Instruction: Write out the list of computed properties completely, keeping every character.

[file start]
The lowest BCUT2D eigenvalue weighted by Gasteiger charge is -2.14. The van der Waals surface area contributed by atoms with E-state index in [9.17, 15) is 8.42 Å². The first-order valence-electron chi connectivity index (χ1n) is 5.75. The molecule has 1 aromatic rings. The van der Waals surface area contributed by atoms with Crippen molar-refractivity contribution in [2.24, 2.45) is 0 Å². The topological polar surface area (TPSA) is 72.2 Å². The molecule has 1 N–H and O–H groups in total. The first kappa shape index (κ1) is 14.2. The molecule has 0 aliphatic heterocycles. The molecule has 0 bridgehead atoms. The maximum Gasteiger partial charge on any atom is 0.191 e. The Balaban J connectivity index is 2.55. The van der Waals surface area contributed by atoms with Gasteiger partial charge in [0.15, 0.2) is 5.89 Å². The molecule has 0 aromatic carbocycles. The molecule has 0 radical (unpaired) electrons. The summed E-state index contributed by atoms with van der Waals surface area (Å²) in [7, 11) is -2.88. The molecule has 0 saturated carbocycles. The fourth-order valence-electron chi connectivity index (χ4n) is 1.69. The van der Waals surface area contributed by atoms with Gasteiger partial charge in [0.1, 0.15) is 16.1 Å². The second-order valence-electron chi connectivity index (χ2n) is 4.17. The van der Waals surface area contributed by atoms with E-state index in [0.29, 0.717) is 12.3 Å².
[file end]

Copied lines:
The lowest BCUT2D eigenvalue weighted by Gasteiger charge is -2.14. The van der Waals surface area contributed by atoms with E-state index in [9.17, 15) is 8.42 Å². The first-order valence-electron chi connectivity index (χ1n) is 5.75. The molecule has 1 aromatic rings. The van der Waals surface area contributed by atoms with Crippen molar-refractivity contribution in [2.24, 2.45) is 0 Å². The topological polar surface area (TPSA) is 72.2 Å². The molecule has 1 N–H and O–H groups in total. The first kappa shape index (κ1) is 14.2. The molecule has 0 aliphatic heterocycles. The molecule has 0 bridgehead atoms. The maximum Gasteiger partial charge on any atom is 0.191 e. The Balaban J connectivity index is 2.55. The van der Waals surface area contributed by atoms with Gasteiger partial charge in [0.15, 0.2) is 5.89 Å². The molecule has 0 aromatic carbocycles. The molecule has 0 radical (unpaired) electrons. The summed E-state index contributed by atoms with van der Waals surface area (Å²) in [7, 11) is -2.88. The molecule has 0 saturated carbocycles. The fourth-order valence-electron chi connectivity index (χ4n) is 1.69. The van der Waals surface area contributed by atoms with Gasteiger partial charge in [0.1, 0.15) is 16.1 Å². The second-order valence-electron chi connectivity index (χ2n) is 4.17. The van der Waals surface area contributed by atoms with E-state index in [0.29, 0.717) is 12.3 Å².